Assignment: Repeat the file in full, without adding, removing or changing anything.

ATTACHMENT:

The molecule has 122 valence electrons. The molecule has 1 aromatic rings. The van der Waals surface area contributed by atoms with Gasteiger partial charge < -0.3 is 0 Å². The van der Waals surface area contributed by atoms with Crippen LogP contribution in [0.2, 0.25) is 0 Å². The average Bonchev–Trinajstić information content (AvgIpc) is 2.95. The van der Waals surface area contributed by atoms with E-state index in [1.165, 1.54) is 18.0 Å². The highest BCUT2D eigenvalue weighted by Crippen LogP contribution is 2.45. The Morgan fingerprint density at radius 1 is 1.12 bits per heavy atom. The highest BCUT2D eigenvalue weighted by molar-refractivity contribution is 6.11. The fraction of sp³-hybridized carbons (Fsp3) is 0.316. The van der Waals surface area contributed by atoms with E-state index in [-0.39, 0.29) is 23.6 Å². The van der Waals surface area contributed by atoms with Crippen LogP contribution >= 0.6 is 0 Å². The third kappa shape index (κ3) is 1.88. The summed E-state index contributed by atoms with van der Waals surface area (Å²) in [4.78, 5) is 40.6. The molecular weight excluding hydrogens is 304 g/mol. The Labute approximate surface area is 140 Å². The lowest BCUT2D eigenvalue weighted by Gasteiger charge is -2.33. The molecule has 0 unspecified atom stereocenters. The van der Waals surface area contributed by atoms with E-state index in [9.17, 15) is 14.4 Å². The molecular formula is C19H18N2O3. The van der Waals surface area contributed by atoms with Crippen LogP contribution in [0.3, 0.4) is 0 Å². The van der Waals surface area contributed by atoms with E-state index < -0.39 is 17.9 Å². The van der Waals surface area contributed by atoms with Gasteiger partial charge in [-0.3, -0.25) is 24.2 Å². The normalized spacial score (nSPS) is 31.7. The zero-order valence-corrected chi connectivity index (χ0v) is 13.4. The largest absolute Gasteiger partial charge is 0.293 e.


The molecule has 122 valence electrons. The molecule has 1 aromatic rings. The van der Waals surface area contributed by atoms with Gasteiger partial charge < -0.3 is 0 Å². The van der Waals surface area contributed by atoms with Crippen LogP contribution in [0.2, 0.25) is 0 Å². The average Bonchev–Trinajstić information content (AvgIpc) is 2.95. The van der Waals surface area contributed by atoms with E-state index in [1.165, 1.54) is 18.0 Å². The highest BCUT2D eigenvalue weighted by Crippen LogP contribution is 2.45. The Morgan fingerprint density at radius 1 is 1.12 bits per heavy atom. The highest BCUT2D eigenvalue weighted by molar-refractivity contribution is 6.11. The fraction of sp³-hybridized carbons (Fsp3) is 0.316. The van der Waals surface area contributed by atoms with E-state index in [-0.39, 0.29) is 23.6 Å². The van der Waals surface area contributed by atoms with Crippen LogP contribution >= 0.6 is 0 Å². The third kappa shape index (κ3) is 1.88. The summed E-state index contributed by atoms with van der Waals surface area (Å²) in [4.78, 5) is 40.6. The molecular weight excluding hydrogens is 304 g/mol. The Labute approximate surface area is 140 Å². The lowest BCUT2D eigenvalue weighted by Gasteiger charge is -2.33. The molecule has 0 unspecified atom stereocenters. The van der Waals surface area contributed by atoms with E-state index in [9.17, 15) is 14.4 Å². The molecular formula is C19H18N2O3. The van der Waals surface area contributed by atoms with Crippen LogP contribution in [0.3, 0.4) is 0 Å². The van der Waals surface area contributed by atoms with E-state index < -0.39 is 17.9 Å². The van der Waals surface area contributed by atoms with Gasteiger partial charge in [-0.3, -0.25) is 24.2 Å². The normalized spacial score (nSPS) is 31.7. The zero-order valence-corrected chi connectivity index (χ0v) is 13.4. The largest absolute Gasteiger partial charge is 0.293 e.